A Canadian NORAD Region CF-18 Hornet practices intercept and escort procedures alongside a United States Air Force (USAF) B-52 Stratofortress bomber.
Photo: National Defence / Canadian Armed Forces

ON June 15 and 16, Royal Canadian Air Force (RCAF) CF-18 Hornet fighter jets, under the control of the North American Aerospace Defense Command (NORAD), practiced identification and intercept procedures as United States Air Force (USAF) B-52 Stratofortress bombers returned to the U.S. from an overseas exercise.
The B-52s were initially intercepted south of Iceland by RCAF CF-18 Hornets, who were operating under the North Atlantic Treaty Organization (NATO) as part of Operation Reassurance – Iceland. The NATO controlled jets escorted the U.S. bombers towards Canadian airspace before returning to Iceland. Canadian NORAD Region (CANR) aircraft intercepted the bombers as they approached the Canadian Air Defence Identification Zone (ADIZ) along the east coast of Canada. The CANR fighters conducted safe passage escort procedures, and eventually handed off escort to USAF F-15 Eagles from the Continental U.S. NORAD Region (CONR) near the Canada-U.S. border.
This exercise took place twice over June 15 and 16 as the B-52s were transiting home. These USSTRATCOM long-range bomber flights provided an ideal opportunity for CANR to practice cross-border inter-operability and coordination, all of which keeps NORAD forces well-prepared to defend the air sovereignty of Canada and the U.S.
“Canada’s commitment to working with our American partners to jointly defend the airspace of North America through NORAD is a top priority for the Royal Canadian Air Force. This exercise provided an opportunity for NORAD forces to work with NATO, to train and ensure they are prepared for the critical mission of defending North America,” said Major-General Christian Drouin, Commander, 1 Canadian Air Division and the Canadian NORAD Region.

Quick Facts

· The USAF B-52 Stratofortress bombers were participating in a U.S. Strategic Command (USSTRATCOM) bomber assurance and deterrence exercise.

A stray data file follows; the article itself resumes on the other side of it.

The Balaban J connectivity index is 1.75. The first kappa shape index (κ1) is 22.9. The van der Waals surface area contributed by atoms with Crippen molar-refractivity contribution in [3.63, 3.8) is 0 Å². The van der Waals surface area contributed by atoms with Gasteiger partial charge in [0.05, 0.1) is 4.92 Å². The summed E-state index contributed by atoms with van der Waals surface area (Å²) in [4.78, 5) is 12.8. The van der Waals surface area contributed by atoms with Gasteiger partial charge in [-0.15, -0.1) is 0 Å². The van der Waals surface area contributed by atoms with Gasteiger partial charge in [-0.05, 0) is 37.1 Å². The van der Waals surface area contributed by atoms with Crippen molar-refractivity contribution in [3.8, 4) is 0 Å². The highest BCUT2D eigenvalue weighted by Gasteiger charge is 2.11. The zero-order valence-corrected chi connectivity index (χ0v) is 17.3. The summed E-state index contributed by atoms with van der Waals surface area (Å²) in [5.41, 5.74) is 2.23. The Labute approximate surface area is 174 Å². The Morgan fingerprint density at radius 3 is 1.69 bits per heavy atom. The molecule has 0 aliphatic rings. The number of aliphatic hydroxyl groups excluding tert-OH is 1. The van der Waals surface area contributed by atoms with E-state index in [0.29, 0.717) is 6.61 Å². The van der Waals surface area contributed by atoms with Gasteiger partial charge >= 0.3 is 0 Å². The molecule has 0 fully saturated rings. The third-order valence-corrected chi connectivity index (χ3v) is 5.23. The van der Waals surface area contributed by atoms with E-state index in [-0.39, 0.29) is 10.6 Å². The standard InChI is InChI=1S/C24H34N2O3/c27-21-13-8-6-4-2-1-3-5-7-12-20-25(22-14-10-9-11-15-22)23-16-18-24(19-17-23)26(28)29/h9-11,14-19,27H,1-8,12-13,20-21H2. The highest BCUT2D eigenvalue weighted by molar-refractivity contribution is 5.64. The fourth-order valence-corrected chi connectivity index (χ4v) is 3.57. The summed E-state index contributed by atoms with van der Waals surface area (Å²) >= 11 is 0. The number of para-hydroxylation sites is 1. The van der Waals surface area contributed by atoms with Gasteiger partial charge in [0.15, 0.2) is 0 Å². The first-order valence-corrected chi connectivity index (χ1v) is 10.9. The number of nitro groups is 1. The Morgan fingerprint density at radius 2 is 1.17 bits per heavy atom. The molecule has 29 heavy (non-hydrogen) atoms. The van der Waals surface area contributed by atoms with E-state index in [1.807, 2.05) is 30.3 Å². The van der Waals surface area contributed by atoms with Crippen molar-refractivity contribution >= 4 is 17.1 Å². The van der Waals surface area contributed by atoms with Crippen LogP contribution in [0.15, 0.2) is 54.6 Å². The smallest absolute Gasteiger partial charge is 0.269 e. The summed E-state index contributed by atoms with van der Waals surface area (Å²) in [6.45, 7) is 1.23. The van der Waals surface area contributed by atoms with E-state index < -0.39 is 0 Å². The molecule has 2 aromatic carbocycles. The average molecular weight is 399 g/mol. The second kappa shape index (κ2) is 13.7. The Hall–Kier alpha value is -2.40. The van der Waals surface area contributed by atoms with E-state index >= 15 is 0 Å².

· NORAD is a bi-national command formed by a partnership between Canada and the U.S. NORAD provides aerospace warning, aerospace control, and maritime warning for North America.
· This NORAD training exercise Vigilant Shield 17-1 is part of the Vigilant Shield exercise series, which validates capabilities for deploying forces and enhances joint inter-operability and cooperation to ensure air sovereignty.
· NORAD ensures U.S. and Canadian aerospace control to include air sovereignty and air defense operations through a network of alert fighters, tankers, airborne early warning aircraft, and ground-based air defense assets cued by interagency and defense surveillance radars.
· The ADIZ is a buffer zone of internationally-recognized airspace surrounding North America that facilitates the identification of aircraft well before they would enter sovereign Canadian or U.S. airspace. It is airspace of defined dimensions within which the ready identification, location, and control of airborne vehicles are required.
· Air Task Force-Iceland is based out of Keflavik Air Base, Iceland, and is currently conducting air operations in support of NATO airborne surveillance and interception capabilities to meet Iceland’s peacetime preparedness needs. NATO Air Policing is aimed at preserving the integrity of NATO airspace.
· Allied Air Command is in charge of all NATO Air Policing over European NATO Allies using two Combined Air Operations Commands (CAOCs) (one in Torrejón, Spain, one in Uedem, Germany) to control the 24/7 peacetime standing mission. CAOC Uedem is responsible for the Air Policing Area north of the Alps, which makes them the point of contact for NORAD during Vigilant Shield 17-1 near Iceland.

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